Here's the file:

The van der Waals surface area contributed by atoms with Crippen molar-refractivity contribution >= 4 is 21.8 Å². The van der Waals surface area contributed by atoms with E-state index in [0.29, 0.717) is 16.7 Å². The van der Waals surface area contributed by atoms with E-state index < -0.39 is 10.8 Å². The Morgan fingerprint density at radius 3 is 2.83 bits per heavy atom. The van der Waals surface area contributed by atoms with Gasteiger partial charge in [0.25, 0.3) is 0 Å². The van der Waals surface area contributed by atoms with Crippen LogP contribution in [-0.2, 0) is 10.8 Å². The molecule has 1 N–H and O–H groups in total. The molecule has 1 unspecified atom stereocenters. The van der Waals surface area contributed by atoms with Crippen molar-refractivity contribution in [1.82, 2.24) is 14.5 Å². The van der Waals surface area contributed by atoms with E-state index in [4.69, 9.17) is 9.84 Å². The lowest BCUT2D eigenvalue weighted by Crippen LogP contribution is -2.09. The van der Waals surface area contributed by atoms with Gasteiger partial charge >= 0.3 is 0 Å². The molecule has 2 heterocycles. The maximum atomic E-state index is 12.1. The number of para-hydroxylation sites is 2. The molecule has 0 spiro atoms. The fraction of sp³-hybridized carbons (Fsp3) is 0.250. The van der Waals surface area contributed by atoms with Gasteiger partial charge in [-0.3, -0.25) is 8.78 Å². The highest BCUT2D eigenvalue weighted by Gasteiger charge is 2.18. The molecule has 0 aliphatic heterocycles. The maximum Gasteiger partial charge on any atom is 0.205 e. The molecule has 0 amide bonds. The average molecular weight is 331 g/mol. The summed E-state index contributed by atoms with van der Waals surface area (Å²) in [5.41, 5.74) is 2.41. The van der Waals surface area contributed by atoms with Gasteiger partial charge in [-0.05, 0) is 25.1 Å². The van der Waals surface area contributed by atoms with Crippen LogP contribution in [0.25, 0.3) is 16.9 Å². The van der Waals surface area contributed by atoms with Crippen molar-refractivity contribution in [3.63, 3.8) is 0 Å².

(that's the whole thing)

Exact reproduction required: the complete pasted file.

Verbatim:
The van der Waals surface area contributed by atoms with Crippen molar-refractivity contribution >= 4 is 21.8 Å². The van der Waals surface area contributed by atoms with E-state index in [0.29, 0.717) is 16.7 Å². The van der Waals surface area contributed by atoms with E-state index < -0.39 is 10.8 Å². The Morgan fingerprint density at radius 3 is 2.83 bits per heavy atom. The van der Waals surface area contributed by atoms with Gasteiger partial charge in [0.25, 0.3) is 0 Å². The van der Waals surface area contributed by atoms with Crippen LogP contribution in [-0.2, 0) is 10.8 Å². The molecule has 1 N–H and O–H groups in total. The molecule has 1 unspecified atom stereocenters. The van der Waals surface area contributed by atoms with Crippen molar-refractivity contribution in [1.82, 2.24) is 14.5 Å². The van der Waals surface area contributed by atoms with E-state index in [4.69, 9.17) is 9.84 Å². The lowest BCUT2D eigenvalue weighted by Crippen LogP contribution is -2.09. The van der Waals surface area contributed by atoms with Gasteiger partial charge >= 0.3 is 0 Å². The molecule has 2 heterocycles. The maximum atomic E-state index is 12.1. The number of para-hydroxylation sites is 2. The molecule has 0 spiro atoms. The fraction of sp³-hybridized carbons (Fsp3) is 0.250. The van der Waals surface area contributed by atoms with Gasteiger partial charge in [-0.3, -0.25) is 8.78 Å². The highest BCUT2D eigenvalue weighted by Gasteiger charge is 2.18. The molecule has 0 aliphatic heterocycles. The maximum Gasteiger partial charge on any atom is 0.205 e. The molecule has 0 amide bonds. The average molecular weight is 331 g/mol. The summed E-state index contributed by atoms with van der Waals surface area (Å²) in [5.41, 5.74) is 2.41. The van der Waals surface area contributed by atoms with Gasteiger partial charge in [-0.05, 0) is 25.1 Å². The van der Waals surface area contributed by atoms with Crippen LogP contribution in [0.25, 0.3) is 16.9 Å². The van der Waals surface area contributed by atoms with Crippen molar-refractivity contribution in [3.63, 3.8) is 0 Å².